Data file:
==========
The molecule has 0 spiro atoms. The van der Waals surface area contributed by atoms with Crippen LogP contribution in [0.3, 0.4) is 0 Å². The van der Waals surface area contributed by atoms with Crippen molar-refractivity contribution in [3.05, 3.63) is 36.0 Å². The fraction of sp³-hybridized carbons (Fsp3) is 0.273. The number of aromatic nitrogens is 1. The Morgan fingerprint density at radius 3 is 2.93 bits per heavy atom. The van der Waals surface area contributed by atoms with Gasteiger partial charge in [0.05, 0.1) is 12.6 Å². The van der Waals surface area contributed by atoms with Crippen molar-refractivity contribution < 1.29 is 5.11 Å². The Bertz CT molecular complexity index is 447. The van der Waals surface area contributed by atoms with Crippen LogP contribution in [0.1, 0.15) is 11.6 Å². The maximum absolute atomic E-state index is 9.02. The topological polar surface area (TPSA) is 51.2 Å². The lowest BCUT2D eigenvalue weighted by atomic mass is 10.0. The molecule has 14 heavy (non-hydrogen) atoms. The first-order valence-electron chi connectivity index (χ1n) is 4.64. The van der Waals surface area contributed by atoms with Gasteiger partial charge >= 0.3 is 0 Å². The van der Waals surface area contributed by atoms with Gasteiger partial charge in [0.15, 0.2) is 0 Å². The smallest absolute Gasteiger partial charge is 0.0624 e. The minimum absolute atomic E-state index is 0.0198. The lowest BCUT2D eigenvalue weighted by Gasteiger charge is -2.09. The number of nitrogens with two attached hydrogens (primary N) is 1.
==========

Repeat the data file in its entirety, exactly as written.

The molecule has 0 spiro atoms. The van der Waals surface area contributed by atoms with Crippen LogP contribution in [0.3, 0.4) is 0 Å². The van der Waals surface area contributed by atoms with Crippen molar-refractivity contribution in [3.05, 3.63) is 36.0 Å². The fraction of sp³-hybridized carbons (Fsp3) is 0.273. The number of aromatic nitrogens is 1. The Morgan fingerprint density at radius 3 is 2.93 bits per heavy atom. The van der Waals surface area contributed by atoms with Gasteiger partial charge in [0.05, 0.1) is 12.6 Å². The van der Waals surface area contributed by atoms with Crippen molar-refractivity contribution < 1.29 is 5.11 Å². The Bertz CT molecular complexity index is 447. The van der Waals surface area contributed by atoms with Crippen LogP contribution in [0.1, 0.15) is 11.6 Å². The maximum absolute atomic E-state index is 9.02. The topological polar surface area (TPSA) is 51.2 Å². The lowest BCUT2D eigenvalue weighted by atomic mass is 10.0. The molecule has 14 heavy (non-hydrogen) atoms. The first-order valence-electron chi connectivity index (χ1n) is 4.64. The van der Waals surface area contributed by atoms with Gasteiger partial charge >= 0.3 is 0 Å². The van der Waals surface area contributed by atoms with Gasteiger partial charge in [0.15, 0.2) is 0 Å². The smallest absolute Gasteiger partial charge is 0.0624 e. The minimum absolute atomic E-state index is 0.0198. The lowest BCUT2D eigenvalue weighted by Gasteiger charge is -2.09. The number of nitrogens with two attached hydrogens (primary N) is 1.